- something savory or appetizing added to a meal, as pickles or olives.
- a sweet pickle made of various vegetables, usually chopped or minced.
- an appetizer or hors d'oeuvre.
verb (used with object)
verb (used without object)
Origin of relish
Examples from the Web for relished
Everyone—everyone who has never emailed a Sony employee, at least—relished the thought it was a “dictator move.”
Up to a point, Blanc had relished the title “most hated man in the world.”
Was there a brief window where I relished it, where it proved something about the passage of teenager-hood to manhood?Leo, the Beard Has to Go: When a Man’s Facial Hair Reaches Crisis Point|Tim Teeman|September 22, 2014|DAILY BEAST
Rivers loved working, she relished being in the mix, and game.Melissa Rivers: Life After Joan—A Funny, Moving Celebration on a Special 'Fashion Police'|Tim Teeman|September 20, 2014|DAILY BEAST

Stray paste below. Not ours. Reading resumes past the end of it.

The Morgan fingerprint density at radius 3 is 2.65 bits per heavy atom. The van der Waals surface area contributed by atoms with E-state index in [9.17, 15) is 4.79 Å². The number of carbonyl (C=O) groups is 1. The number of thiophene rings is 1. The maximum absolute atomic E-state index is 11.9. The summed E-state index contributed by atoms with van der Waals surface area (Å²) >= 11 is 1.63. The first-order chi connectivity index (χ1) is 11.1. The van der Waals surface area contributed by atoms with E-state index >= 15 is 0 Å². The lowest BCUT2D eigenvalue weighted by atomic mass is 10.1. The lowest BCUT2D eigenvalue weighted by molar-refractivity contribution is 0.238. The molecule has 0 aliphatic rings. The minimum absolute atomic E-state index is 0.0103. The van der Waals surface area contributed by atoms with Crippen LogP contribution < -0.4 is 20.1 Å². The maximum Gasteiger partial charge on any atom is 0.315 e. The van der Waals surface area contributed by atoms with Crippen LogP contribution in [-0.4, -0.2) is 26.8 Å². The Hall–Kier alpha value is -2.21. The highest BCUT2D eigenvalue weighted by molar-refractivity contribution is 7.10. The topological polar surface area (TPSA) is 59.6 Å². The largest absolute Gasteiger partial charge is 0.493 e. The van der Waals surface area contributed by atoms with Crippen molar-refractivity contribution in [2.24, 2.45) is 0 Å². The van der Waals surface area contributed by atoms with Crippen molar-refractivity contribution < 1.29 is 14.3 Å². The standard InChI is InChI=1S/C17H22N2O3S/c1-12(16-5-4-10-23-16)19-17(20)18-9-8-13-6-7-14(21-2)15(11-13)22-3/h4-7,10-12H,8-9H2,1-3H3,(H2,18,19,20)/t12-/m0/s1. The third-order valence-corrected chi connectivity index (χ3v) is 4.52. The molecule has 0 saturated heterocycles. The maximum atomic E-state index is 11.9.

He hid from the local media and threatened to punch out a TV news director, yet relished moments in the national spotlight.From Katrina to the Clink: Ex New Orleans Mayor Heads to Prison|Jason Berry|February 13, 2014|DAILY BEAST
I know not what dish we should have relished better p. 138than our turnips and chestnuts.Palissy the Huguenot Potter|C. L. Brightwell
We relished it hugely, for we had been altogether without dinner, and our breakfast was of the scantiest character.Capturing a Locomotive|William Pittenger
Possibly Cardinal Cullen might have relished them no better.Ireland Under Coercion (2nd ed.) (1 of 2) (1888)|William Henry Hurlbert
Jervaise evidently had failed to appreciate the detail that I had relished with such delight.The Jervaise Comedy|J. D. Beresford
Barbara came more slowly back, and looked somewhat as if she had had a sharper rebuke than she understood or relished.Magnum Bonum|Charlotte M. Yonge
Word Origin for relish
1520s, "taste, flavor," alteration of reles "scent, taste, aftertaste," (c.1300), from Old French relais, reles, "something remaining, that which is left behind," from relaisser "to leave behind" (see release (v.)). Meaning "enjoyment of the taste or flavor of something" is attested from 1640s. Sense of "condiment, that which imparts flavor" is first recorded 1797. The stuff you put on hot dogs is a sweet green pickle relish.
1560s "give flavor to" (implied in relished), from relish (n.). The transferred sense of "to enjoy, take pleasure in" is from 1590s. Related: Relishing.